And when I first started, I thought I could persist this lonely life. I mean, I had gone through 18 years alone, so why not now?

Halfway through the first year I snapped. I refused to go to class, I refused to eat, I refused to come out. I spent the days in my hostel, running around the Internet and reading stuff out of sheer chance, whatever seized my interest knowing I'll lose it the next five minutes anyway. I thought I lost it. I felt like, I can't go on. I felt lost, alone, in an environment I barely understood, far away from anyone or anything familiar. But somewhere along the way, while on a binge through TvTropes, I found this. Katawa Shoujo - a visual novel dedicated to the disabled. Curious, I decided to find a way to their website, download it, and play through, like many other games I found and played because I had little else to go on.

And here we are. Who would have thought that a crippled girl dating sim would teach me how to feel happy again. It took me a week to play through it all, and at the end, and finding so many others who loved this game and with similar predicaments as mine, I no longer felt alone. I felt like I found some comrades at long last.

Who is Ritsu Tainaka?

Originally an unmentioned side character named Aoi by the 4LS developers, in the middle of their development K-On! was aired and Aoi and Ritsu shared too much a likeness. So they cut the chase and made her a cameo of K-On! in Hisao's class. A 'retcameo', as one of the devs called it. On the classroom CG, she sits behind Misha and is diagnosed with carpal tunnel syndrome. Officially.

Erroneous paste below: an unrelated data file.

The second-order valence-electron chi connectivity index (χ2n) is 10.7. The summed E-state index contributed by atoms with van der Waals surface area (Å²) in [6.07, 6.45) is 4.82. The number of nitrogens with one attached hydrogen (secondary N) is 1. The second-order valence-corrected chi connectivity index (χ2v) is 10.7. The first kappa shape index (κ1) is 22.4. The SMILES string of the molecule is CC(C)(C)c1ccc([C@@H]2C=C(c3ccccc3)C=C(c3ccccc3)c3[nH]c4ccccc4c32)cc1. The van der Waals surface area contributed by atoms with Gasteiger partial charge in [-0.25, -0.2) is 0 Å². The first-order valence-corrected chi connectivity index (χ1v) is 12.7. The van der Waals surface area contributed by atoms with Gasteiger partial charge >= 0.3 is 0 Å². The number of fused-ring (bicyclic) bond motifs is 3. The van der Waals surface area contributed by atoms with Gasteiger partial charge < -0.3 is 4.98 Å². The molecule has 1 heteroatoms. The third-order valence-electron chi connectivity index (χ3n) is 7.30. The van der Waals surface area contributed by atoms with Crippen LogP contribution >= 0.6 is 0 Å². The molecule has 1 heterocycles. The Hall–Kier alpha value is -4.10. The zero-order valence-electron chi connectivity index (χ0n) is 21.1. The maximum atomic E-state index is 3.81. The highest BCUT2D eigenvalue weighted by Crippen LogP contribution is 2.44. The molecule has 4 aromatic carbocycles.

So, why Ritsu?

"Can you keep moving forward?"

Initially, I came to know of an existing Ritsu route written by SemisoftCheese, but he chose to take Ritsu as an original character entirely and rushed the ending, which resulted in undoing all progress made. In other words, going out with a bang instead of a whimper. But when I first found it, I figured, why not. At the time I was looking for a topic to start writing, as means to stave off the return of my depression (and after messing up my attempt at getting close to my crush, I kinda needed it; hey, I have zero experience, but at least I learned something, and am trying to move on), but as I worked around the details of this story, I felt that Ritsu deserved a story of her own, especially considering her background in K-On!